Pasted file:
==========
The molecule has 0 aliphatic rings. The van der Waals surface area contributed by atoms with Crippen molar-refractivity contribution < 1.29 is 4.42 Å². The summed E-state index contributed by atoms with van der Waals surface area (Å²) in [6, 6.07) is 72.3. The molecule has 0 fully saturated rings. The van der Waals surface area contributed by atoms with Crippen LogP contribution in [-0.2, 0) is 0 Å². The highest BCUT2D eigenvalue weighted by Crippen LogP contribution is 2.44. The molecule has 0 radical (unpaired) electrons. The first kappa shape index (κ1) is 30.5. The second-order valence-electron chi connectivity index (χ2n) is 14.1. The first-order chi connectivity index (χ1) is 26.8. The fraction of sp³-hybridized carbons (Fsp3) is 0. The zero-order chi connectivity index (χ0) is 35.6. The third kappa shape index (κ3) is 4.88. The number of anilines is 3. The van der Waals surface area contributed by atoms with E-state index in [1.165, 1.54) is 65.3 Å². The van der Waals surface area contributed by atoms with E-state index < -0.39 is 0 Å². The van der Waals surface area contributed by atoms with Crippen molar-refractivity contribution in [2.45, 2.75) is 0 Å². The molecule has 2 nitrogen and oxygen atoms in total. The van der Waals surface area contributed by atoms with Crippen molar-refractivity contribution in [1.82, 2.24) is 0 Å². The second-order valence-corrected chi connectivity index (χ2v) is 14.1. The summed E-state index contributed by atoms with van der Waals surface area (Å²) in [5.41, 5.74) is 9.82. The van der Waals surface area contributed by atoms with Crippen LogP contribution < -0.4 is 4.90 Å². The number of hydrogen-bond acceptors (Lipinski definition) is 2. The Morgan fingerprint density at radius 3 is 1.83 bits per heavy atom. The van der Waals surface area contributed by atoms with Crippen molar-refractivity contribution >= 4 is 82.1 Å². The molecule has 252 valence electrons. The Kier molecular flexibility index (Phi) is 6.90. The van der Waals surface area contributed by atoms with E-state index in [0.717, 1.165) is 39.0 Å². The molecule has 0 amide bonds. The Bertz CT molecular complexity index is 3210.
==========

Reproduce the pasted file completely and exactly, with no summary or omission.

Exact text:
The molecule has 0 aliphatic rings. The van der Waals surface area contributed by atoms with Crippen molar-refractivity contribution < 1.29 is 4.42 Å². The summed E-state index contributed by atoms with van der Waals surface area (Å²) in [6, 6.07) is 72.3. The molecule has 0 fully saturated rings. The van der Waals surface area contributed by atoms with Crippen LogP contribution in [-0.2, 0) is 0 Å². The highest BCUT2D eigenvalue weighted by Crippen LogP contribution is 2.44. The molecule has 0 radical (unpaired) electrons. The first kappa shape index (κ1) is 30.5. The second-order valence-electron chi connectivity index (χ2n) is 14.1. The first-order chi connectivity index (χ1) is 26.8. The fraction of sp³-hybridized carbons (Fsp3) is 0. The zero-order chi connectivity index (χ0) is 35.6. The third kappa shape index (κ3) is 4.88. The number of anilines is 3. The van der Waals surface area contributed by atoms with E-state index in [1.165, 1.54) is 65.3 Å². The van der Waals surface area contributed by atoms with E-state index < -0.39 is 0 Å². The van der Waals surface area contributed by atoms with Crippen molar-refractivity contribution in [2.45, 2.75) is 0 Å². The molecule has 2 nitrogen and oxygen atoms in total. The van der Waals surface area contributed by atoms with Crippen molar-refractivity contribution in [1.82, 2.24) is 0 Å². The second-order valence-corrected chi connectivity index (χ2v) is 14.1. The summed E-state index contributed by atoms with van der Waals surface area (Å²) in [5.41, 5.74) is 9.82. The van der Waals surface area contributed by atoms with Crippen LogP contribution < -0.4 is 4.90 Å². The number of hydrogen-bond acceptors (Lipinski definition) is 2. The Morgan fingerprint density at radius 3 is 1.83 bits per heavy atom. The van der Waals surface area contributed by atoms with Crippen molar-refractivity contribution >= 4 is 82.1 Å². The molecule has 252 valence electrons. The Kier molecular flexibility index (Phi) is 6.90. The van der Waals surface area contributed by atoms with E-state index in [0.717, 1.165) is 39.0 Å². The molecule has 0 amide bonds. The Bertz CT molecular complexity index is 3210.